The research published in Australian Archaeology also uncovered a new understanding of the locations of marara and dhabuganha, providing the Wiradjuri people with a physical link to their ancestors and culture and ensuring long-term protection and management of these locations.

It also assisted with the repatriation and reburial of ancestors removed from these locations and others without consent.

Three dimensional image of a fallen scarred tree, the burial site of an Aboriginal woman.

Still image of 3D model of the woman’s fallen scarred tree. Image: La Trobe University.

Central Tablelands Local Land Services Aboriginal communities officer Greg Ingram welcomed the discovery.

“This has been an exciting opportunity and partnership for an Aboriginal-led science project with the Wiradjuri elders directing western science to support their existing cultural knowledge of the landscape and funeral practices where the cultural indicators were not obvious due to patterns of land management since colonisation,” Mr Ingram said.

Wiradjuri elder, Uncle Neil Ingram said the Wiradjuri philosophy of ‘Yindyamarra’ (cultural respect) had been an important part of this project.

“We were able to share our knowledge together on Country, and that was very respectful and important,” he said.

“It was a good demonstration that Western methodology, and traditional methodology and culture, and values, and land, and connection to Country can go together.”

Lead La Trobe University researcher, Dr Caroline Spry, said by incorporating traditional cultural knowledge into the western scientific research, it fostered a deeper understanding of marara and dhabuganha.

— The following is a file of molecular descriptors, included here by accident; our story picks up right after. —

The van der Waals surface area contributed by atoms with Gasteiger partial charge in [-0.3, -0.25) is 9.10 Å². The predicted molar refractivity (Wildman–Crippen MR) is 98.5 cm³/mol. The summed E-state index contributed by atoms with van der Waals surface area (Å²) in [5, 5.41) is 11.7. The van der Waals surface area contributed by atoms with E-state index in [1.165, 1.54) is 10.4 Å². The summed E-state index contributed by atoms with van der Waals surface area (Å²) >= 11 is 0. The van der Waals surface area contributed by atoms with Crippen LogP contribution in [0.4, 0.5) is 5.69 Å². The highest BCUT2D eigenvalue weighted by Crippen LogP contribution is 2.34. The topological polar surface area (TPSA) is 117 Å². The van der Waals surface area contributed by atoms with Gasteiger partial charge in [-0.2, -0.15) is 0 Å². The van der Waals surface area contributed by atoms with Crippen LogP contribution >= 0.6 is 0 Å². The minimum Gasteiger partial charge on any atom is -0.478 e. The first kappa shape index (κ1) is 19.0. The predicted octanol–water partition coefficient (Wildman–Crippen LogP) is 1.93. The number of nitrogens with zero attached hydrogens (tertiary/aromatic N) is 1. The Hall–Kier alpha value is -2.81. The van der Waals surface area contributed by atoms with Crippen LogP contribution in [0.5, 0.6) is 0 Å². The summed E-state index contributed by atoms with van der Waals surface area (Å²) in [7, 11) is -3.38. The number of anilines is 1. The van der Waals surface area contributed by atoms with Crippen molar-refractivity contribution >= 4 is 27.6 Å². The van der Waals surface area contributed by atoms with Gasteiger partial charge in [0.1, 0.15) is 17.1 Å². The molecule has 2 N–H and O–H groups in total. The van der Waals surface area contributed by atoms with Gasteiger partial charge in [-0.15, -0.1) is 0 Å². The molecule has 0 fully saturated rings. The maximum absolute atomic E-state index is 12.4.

“Wiradjuri marara are enigmatic and unique in Australia and worldwide, but many are also nearing the end of their natural life cycle. When you Google these trees, you will only find information written by non-Wiradjuri people that doesn’t paint an accurate picture of what they represent,” Dr Spry said.

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She said the project had built new understandings of marara and dhabuganha, where the teams were able to refine their understanding of where these burials are located, but also bring to the forefront the symbolism or cultural meaning of these sacred locations and their place in the bigger cultural landscape.

“Our research reveals a hidden history of Australia and encourages people to reconsider their own views of these trees in relation to Wiradjuri perspectives,” she said.

“For Wiradjuri people they are sacred locations that tell a story about Wiradjuri lore, beliefs, traditional cultural practices and Country, and pathways between the earth and sky world,” said Dr Spry.

She said there were plans to expand the research, in consultation with the Wiradjuri community, to consider Aboriginal culturally modified trees in the Central Tablelands area more broadly.

“These plans are still in the works, but we look forward to continuing our research with the Central Tablelands Local Land Services and Wiradjuri community to explore these opportunities together,” she said.

Original Article published by Edwina Mason on About Regional.